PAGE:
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Provided the parties cannot agree about how they’re going to divide their stuff Indiana has a rule. Pursuant to Indiana Code 31-15-7-5, “The court shall presume that an equal division of the marital property between the parties is just and reasonable. However, this presumption may be rebutted by a party who represents relevant evidence, including evidence concerning the following factors, that an equal division would not be just and reasonable:
(1) The contribution of each spouse to the acquisition of the property, regardless of whether the contribution was income producing.
(2) The extent by which the property was acquired by each spouse:
(A) before the marriage; or
(B) through inheritance or gift.
(3) The economic circumstances of each spouse at the time the disposition of the property is to become effective, including the desirability of awarding the family residence or the right to dwell in the family residence for such periods as the court considers just to the spouse having custody of any children.
(4) The conduct of the parties during the marriage as related to the disposition or dissipation of their property.
(5) The earnings or earning ability of the parties as related to:
(A) a final division of property; and
(B) a final determination of the property rights of the parties.”
As family law attorneys we must do our best to divide the marital property pursuant to this rule. The best way to do this is to prepare a marital balance sheet or spreadsheet that itemizes each piece of property, its fair market value and in whose column it shall belong.
It is beneficial for the parties if they can let cooler heads prevail and work with their attorneys to prepare the marital balance sheet. Set your personal sentiments aside. Otherwise, if the parties cannot agree, you will go to court and the judge will divide it up for you.
Pursuant to Indiana Code 31-15-7-4, “[T]he court shall divide the property of the parties, whether:
(1) Owned by either spouse before the marriage;
(2) Acquired by either spouse in his or her right:
(A) after the marriage; and
(B) before final separation of the parties; or
(3) Acquired by their joint efforts.
(b) The court shall divide the property in a just and reasonable manner by:
(1) Division of the property in kind;
(2) Setting the property or parts of the property over to one (1) of the spouses and requiring either spouse to pay an amount, either in gross or in installments, that is just and proper;
(3) Ordering the sale of the property under such conditions as the court prescribes and dividing the proceeds of the sale; or
(4) Ordering the distribution of benefits described in IC 31-9-2-98(b)(2) [pension or retirement benefits] or IC 31-9-2-98(b)(3) [retirement pay defined in 10 U.S.C. 1408(a)] that are payable after the dissolution of marriage, by setting aside to either of the parties a percentage of those payments either by assignment or in kind at the time of receipt.”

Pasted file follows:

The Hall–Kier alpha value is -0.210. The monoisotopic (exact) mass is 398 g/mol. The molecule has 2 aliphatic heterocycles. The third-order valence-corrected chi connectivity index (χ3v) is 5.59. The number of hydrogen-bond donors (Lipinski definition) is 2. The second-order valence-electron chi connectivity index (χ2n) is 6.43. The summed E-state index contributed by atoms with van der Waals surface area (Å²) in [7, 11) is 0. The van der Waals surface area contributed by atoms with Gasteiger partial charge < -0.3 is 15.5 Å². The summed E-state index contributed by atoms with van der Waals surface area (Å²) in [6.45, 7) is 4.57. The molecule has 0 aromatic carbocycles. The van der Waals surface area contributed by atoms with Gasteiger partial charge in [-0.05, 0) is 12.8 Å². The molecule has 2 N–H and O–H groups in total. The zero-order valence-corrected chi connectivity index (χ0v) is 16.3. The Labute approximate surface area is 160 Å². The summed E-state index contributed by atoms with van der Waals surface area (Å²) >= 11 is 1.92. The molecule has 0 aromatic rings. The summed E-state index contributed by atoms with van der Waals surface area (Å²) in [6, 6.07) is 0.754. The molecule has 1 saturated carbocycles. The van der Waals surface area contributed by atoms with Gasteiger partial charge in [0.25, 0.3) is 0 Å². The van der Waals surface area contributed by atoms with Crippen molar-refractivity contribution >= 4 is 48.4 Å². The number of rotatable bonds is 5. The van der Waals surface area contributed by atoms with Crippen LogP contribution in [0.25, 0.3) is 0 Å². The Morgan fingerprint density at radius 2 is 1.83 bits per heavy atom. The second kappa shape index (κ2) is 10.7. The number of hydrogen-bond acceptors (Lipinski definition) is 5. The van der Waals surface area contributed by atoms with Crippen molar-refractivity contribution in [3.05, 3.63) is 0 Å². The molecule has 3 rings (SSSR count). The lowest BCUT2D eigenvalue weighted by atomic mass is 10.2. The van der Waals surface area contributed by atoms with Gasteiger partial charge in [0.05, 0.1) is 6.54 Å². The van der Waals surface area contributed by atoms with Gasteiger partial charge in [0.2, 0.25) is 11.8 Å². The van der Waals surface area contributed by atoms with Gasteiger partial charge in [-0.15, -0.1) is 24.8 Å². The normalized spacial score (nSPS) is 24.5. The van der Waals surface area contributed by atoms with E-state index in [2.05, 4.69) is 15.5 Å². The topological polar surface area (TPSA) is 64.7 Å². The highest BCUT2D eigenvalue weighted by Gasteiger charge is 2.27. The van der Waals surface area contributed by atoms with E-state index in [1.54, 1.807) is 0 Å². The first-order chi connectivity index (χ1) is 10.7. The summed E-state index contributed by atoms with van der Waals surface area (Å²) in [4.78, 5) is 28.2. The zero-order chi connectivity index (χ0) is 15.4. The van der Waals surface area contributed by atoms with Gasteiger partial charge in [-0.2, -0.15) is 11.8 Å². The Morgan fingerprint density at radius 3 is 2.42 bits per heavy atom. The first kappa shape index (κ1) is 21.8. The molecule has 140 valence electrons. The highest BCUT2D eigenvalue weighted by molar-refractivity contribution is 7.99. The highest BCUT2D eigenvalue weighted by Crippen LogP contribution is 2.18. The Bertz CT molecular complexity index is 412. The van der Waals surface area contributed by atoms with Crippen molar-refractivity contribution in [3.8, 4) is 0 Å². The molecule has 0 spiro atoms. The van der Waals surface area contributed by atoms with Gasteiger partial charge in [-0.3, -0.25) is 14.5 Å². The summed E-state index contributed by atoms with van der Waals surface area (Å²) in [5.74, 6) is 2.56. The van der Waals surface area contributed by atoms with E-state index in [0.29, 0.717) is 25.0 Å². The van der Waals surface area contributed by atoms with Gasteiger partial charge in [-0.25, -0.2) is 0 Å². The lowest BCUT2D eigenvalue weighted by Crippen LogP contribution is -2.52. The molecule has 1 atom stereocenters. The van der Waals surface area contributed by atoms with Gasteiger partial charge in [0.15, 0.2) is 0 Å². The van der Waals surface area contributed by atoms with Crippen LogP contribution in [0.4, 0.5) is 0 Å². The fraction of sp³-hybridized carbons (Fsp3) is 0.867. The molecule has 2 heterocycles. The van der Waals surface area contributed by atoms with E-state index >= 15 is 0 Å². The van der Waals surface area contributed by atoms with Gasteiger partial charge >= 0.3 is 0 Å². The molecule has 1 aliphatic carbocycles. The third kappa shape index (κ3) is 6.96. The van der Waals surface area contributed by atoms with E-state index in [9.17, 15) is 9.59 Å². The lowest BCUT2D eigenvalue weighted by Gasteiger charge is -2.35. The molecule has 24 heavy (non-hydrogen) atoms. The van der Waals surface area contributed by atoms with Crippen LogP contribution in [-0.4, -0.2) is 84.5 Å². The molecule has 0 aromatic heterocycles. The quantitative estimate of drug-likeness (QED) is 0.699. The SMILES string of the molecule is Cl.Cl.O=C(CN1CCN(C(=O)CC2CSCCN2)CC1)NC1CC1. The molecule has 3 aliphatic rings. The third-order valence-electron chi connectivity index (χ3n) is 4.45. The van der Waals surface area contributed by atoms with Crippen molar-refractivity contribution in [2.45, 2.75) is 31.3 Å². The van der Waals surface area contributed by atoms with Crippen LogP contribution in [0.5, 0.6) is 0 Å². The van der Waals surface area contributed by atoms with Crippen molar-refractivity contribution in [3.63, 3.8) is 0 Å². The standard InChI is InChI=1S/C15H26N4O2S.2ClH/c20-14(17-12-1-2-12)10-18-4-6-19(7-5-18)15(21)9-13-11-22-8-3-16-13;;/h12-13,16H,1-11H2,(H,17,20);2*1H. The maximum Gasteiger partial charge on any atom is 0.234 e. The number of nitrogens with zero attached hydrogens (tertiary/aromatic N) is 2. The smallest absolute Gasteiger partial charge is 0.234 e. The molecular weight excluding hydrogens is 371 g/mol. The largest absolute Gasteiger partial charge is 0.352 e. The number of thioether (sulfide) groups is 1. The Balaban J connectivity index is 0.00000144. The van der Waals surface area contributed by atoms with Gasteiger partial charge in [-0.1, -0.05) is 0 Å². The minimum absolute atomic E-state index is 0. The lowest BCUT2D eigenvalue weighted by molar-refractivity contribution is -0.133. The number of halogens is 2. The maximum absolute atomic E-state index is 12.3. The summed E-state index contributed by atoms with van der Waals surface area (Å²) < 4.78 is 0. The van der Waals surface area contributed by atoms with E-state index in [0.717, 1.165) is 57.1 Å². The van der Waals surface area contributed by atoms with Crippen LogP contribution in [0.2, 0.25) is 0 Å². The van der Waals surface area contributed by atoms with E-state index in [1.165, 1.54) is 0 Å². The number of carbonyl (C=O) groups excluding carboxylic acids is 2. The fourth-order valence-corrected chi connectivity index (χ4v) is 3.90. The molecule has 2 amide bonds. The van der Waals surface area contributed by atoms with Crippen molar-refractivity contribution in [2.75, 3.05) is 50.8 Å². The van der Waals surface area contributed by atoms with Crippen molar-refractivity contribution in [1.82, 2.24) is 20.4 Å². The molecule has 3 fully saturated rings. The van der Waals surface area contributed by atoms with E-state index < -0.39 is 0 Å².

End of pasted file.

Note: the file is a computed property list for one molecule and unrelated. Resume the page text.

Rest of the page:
Simply put, if you go in front of a judge, the judge most likely will not care about your sentimental attachment or value of the marital property. Rather, the judge will divide it up pursuant to the above rules.
The assets or property must be divided in a reasonable manner, and you probably want to know what that means. Practically speaking, it can mean specific items are given to each party. For example, one spouse may get one car and the other spouse may get the other car. One spouse may get the bedroom suite and the other spouse may get the living room suite, one spouse may get the big screen TV and the other spouse may get the computer, etc.
When determining the “setoff” the marital balance sheet is put together as described above. Thus, “Husband’s” and “Wife’s” columns are added up so that a total monetary value of the property is determined. Then, looking at the bottom line, your attorney will determine if a sizable gap exists between the two values and whether the setoff can be used to balance out the division of the property. For example, if Husband’s column adds up to $150,000.00 and Wife’s column adds up to $50,000.00, then Wife may be entitled to a setoff in the amount of $50,000.00 to reasonably and equitably divide the value of the marital property.
What happens if both spouses are on a mortgage? Typically, if both spouses used their respective incomes to secure the mortgage and to pay the monthly mortgage bill, we must figure out how to reasonably divide this asset and liability. If neither spouse can afford the mortgage then the obvious solution would be to sell the house and divide the equity or liability.
Alternatively, one spouse may wish to refinance the mortgage into his or her sole name, thus removing the other spouse from the mortgage. Further, the spouse giving up the house would execute a quitclaim deed to the spouse who will keep it, therefore giving up the legal right of ownership of the property. In this situation, the issue of the division of the equity or liability must be addressed to ensure both spouses maintain an equal financial footing.
Dividing a business is a very complicated issue. Often times a Certified Public Accountant is hired to do a business valuation.
Also, the type of business structure is important to the issue of division. Is the business a partnership between the spouses or is it a type of corporation involving only one spouse?
This is a highly fact-sensitive issue that should be discussed in depth with your attorney and CPA.
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